The village of Kensington, Maryland is the greatest place to be on Labor Day Weekend - it's the last hurrah at the neighborhood pool, an amazing parade, and the Pitchfork Block Party. (It has that title because three streets that host the party form the shape of a pitchfork.) The shindig starts on Sunday afternoon with music rocking, children running, and grown-ups grilling. Some adults mingle into the wee hours of the morning which was when my neighbors ravenously opened a package of Oscar Meyers that sent one dog flying into another person's back yard. The recipient is a master gardener and would be perplexed if she pulled up a wienie weed of that sort. Someone had to go on a hunt for the hot dog.
Looking around for a snaaaausage is a daunting task in the dark, but I've also found it overwhelming in the fluorescent lights of the super market. The first time I entered a grocery store after moving from New York City, it took me over two hours to find what we needed. In NYC, I had a service deliver the goods. There were not many products because the only thing I knew how to make was reservations. Ok, bad joke but true. I could scramble eggs. In college, I lived off of stewed tomatoes and macaroni. Ask my college roommate and dear friend Jennie Plentie. Not anymore. We moved here and somehow I magically became a cooker. My kitchen is sizzlin'. Maybe it was because someone had to feed my kids. Maybe it was because I needed a creative outlet.
Ingredients are necessary for my "hot cookin' that's going on tonight, and the temperature is rising just right", as G Love and Special Sauce sings. (The music video is at http://www.youtube.com/watch?v=stOfN0y_bpo) I know, I could order my groceries to be delivered even in suburbia but I want to experience the food, to touch it and smell it. I love how I FEEL when I walk through Whole Foods. I feel a sense of the primal when I go on a quest to Balducci for miso paste and other obscure ingredients. But lo and behold, there is always the utilitarian markets trips that remain daunting.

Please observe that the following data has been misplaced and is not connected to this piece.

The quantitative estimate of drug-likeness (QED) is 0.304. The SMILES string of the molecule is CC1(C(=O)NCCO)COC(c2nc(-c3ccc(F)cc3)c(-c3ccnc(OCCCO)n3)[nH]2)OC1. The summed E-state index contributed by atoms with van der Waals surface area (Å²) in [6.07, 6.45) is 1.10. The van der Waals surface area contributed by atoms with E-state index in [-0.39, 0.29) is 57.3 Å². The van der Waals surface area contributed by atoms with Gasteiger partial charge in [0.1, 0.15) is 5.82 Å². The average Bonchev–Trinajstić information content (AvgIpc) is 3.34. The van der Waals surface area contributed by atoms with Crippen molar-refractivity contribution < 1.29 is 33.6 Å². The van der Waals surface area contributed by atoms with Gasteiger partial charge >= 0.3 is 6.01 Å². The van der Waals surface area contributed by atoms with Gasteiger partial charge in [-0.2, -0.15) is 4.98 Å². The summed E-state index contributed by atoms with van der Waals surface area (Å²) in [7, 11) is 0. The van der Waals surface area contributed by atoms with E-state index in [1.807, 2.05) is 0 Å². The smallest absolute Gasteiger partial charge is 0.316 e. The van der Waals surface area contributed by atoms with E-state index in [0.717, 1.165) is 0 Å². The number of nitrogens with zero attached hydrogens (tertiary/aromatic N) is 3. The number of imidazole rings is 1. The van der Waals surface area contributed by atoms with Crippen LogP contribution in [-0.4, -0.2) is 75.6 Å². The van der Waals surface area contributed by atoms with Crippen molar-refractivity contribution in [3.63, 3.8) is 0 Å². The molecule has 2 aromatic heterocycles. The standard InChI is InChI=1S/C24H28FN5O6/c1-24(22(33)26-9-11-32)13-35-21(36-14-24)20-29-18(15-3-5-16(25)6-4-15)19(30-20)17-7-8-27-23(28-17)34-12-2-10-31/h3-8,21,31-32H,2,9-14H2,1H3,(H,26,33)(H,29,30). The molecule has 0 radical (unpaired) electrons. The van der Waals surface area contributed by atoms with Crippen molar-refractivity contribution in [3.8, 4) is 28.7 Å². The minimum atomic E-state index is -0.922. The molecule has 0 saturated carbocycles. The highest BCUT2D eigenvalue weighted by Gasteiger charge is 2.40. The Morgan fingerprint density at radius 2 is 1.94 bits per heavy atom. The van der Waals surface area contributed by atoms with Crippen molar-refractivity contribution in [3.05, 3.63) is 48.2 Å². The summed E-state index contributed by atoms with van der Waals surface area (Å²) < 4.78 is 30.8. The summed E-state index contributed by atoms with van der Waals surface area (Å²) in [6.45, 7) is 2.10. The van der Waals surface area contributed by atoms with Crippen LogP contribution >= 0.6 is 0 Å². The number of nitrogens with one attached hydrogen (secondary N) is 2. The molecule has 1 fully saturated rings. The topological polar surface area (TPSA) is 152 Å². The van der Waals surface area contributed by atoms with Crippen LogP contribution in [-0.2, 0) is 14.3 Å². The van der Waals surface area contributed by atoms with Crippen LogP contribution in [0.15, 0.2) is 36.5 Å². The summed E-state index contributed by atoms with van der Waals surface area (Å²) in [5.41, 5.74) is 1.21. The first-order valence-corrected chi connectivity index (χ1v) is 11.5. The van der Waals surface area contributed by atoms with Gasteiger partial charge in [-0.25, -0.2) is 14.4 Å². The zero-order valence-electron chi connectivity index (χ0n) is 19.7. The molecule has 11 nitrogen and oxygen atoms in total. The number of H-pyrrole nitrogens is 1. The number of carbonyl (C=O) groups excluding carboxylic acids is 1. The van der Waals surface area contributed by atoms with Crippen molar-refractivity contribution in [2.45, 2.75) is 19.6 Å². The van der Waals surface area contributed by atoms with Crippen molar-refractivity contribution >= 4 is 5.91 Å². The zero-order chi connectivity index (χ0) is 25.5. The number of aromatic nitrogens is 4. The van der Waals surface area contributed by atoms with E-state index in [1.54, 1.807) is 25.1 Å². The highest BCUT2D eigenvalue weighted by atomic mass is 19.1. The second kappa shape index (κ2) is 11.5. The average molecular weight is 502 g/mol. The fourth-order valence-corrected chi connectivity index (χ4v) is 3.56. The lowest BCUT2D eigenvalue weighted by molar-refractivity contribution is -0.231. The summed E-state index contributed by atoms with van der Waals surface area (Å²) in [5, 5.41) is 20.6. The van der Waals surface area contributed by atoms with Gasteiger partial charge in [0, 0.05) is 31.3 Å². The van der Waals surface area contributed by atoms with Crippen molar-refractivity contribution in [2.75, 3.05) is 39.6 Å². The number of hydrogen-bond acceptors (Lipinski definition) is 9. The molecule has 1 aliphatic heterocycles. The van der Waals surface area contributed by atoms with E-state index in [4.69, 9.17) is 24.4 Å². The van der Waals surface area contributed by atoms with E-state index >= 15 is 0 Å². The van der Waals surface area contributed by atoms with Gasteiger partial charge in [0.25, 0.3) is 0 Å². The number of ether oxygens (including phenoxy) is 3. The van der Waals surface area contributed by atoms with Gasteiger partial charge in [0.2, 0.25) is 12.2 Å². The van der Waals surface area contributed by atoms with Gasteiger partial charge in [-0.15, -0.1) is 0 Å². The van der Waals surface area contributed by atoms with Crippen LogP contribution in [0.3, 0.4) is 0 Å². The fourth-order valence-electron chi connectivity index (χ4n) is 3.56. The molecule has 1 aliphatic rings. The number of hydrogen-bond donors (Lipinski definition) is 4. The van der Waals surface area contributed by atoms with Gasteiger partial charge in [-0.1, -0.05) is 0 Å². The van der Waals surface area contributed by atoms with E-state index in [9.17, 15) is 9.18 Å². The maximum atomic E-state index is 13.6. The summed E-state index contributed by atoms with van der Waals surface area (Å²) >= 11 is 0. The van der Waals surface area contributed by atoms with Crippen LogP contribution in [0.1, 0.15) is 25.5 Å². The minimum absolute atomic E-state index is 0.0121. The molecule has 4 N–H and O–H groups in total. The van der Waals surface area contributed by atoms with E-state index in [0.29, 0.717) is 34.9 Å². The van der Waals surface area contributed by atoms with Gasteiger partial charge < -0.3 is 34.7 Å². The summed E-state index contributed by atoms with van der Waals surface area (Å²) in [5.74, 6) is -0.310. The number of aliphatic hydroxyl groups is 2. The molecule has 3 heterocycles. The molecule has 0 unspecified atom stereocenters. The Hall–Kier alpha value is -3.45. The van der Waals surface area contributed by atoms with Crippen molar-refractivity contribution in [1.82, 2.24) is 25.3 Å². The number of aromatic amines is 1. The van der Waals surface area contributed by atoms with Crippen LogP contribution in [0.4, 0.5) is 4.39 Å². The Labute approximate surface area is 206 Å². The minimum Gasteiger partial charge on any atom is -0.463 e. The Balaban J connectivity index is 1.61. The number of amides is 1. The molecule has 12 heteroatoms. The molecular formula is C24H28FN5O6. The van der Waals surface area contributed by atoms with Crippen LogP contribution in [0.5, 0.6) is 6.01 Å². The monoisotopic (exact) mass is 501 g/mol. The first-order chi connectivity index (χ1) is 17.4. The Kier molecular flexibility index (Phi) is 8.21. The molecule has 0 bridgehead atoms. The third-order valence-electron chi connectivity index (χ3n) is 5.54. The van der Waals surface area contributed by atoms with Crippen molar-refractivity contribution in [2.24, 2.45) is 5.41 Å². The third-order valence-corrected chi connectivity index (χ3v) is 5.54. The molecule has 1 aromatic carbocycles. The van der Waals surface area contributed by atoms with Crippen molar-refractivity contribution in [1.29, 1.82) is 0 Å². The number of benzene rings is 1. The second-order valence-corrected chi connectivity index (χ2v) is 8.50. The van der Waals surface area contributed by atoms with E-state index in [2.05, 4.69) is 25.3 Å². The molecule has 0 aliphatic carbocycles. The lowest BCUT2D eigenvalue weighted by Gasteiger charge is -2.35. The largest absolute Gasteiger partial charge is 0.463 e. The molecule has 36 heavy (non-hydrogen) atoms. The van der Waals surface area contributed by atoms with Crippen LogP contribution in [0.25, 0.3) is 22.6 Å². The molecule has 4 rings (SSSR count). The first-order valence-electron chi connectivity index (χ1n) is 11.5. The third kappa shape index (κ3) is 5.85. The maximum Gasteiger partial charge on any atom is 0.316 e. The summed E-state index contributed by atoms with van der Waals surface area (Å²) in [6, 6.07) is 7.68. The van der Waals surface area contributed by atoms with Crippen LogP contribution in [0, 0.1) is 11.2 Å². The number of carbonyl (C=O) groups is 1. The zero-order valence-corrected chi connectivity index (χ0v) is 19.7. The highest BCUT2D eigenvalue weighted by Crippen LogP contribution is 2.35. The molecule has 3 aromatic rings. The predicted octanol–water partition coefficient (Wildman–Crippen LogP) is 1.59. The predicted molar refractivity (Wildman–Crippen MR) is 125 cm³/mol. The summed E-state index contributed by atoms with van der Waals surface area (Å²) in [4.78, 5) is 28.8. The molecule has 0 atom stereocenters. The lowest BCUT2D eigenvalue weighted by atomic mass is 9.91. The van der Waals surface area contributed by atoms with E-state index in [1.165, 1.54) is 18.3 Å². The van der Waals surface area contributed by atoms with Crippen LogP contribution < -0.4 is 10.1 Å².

Even though it's swell to forage for food, the grocery store process is stuck in the 1950's! It is inefficient. You put products in a cart. Take products out of cart. Cashier picks up each product, scans it. Each product is put in bag. Bags of products go back in cart. Bags are put in trunk. Products are emptied into kitchen. It is enough to make you put on a poofy petticoat and do yourself in. However, the grocery goddesses heard my prayers and someone decided to help me work my skirt in the food aisles.
The grocery store revolution has begun and I may seem hopelessly suburban* but I am loving it. I'm now my own checkout chick. The hand-held scanner at Giant allows me to ring up my products as a I go along. I put them in the bag I want. When it is time to pay, the cashier takes my scanner and POOF, I'm outa there. I've saved four steps in the store! Even putting away the food is much quicker because I've bagged things according to where they go. And, I know this sounds silly, it is satisfying, maybe even borderline fun. Ever play cashier when you were a child? You can re-live the moment. My daughter is living it as a reality. She doesn't even want to watch Dora in the kid grocery carts anymore. She is busy being my helper, zapping UPC codes on Oscar Meyer wieners. Hot diggity dog!
* "hopelessly suburban" was coined by my friend Brooksie Brooks
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